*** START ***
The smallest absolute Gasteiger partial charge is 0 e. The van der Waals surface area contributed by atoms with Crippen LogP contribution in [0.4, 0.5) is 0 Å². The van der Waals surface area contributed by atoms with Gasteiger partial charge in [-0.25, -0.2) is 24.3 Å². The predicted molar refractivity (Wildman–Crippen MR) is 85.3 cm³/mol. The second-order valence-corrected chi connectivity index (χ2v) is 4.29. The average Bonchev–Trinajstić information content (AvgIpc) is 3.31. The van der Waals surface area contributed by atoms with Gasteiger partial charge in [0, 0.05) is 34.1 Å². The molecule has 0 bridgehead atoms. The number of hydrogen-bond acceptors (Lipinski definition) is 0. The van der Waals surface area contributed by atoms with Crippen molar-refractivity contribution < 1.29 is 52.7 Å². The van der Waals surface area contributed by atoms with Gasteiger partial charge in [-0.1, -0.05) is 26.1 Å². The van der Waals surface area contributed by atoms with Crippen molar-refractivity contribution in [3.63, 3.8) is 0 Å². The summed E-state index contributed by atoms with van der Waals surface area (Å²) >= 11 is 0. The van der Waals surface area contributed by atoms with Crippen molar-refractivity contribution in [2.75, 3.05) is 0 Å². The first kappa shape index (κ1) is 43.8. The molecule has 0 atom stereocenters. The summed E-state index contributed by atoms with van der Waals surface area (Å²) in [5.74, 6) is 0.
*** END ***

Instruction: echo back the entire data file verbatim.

The smallest absolute Gasteiger partial charge is 0 e. The van der Waals surface area contributed by atoms with Crippen LogP contribution in [0.4, 0.5) is 0 Å². The van der Waals surface area contributed by atoms with Gasteiger partial charge in [-0.25, -0.2) is 24.3 Å². The predicted molar refractivity (Wildman–Crippen MR) is 85.3 cm³/mol. The second-order valence-corrected chi connectivity index (χ2v) is 4.29. The average Bonchev–Trinajstić information content (AvgIpc) is 3.31. The van der Waals surface area contributed by atoms with Gasteiger partial charge in [0, 0.05) is 34.1 Å². The molecule has 0 bridgehead atoms. The number of hydrogen-bond acceptors (Lipinski definition) is 0. The van der Waals surface area contributed by atoms with Crippen molar-refractivity contribution < 1.29 is 52.7 Å². The van der Waals surface area contributed by atoms with Gasteiger partial charge in [-0.1, -0.05) is 26.1 Å². The van der Waals surface area contributed by atoms with Crippen molar-refractivity contribution in [3.63, 3.8) is 0 Å². The summed E-state index contributed by atoms with van der Waals surface area (Å²) >= 11 is 0. The van der Waals surface area contributed by atoms with Crippen molar-refractivity contribution in [2.75, 3.05) is 0 Å². The first kappa shape index (κ1) is 43.8. The molecule has 0 atom stereocenters. The summed E-state index contributed by atoms with van der Waals surface area (Å²) in [5.74, 6) is 0.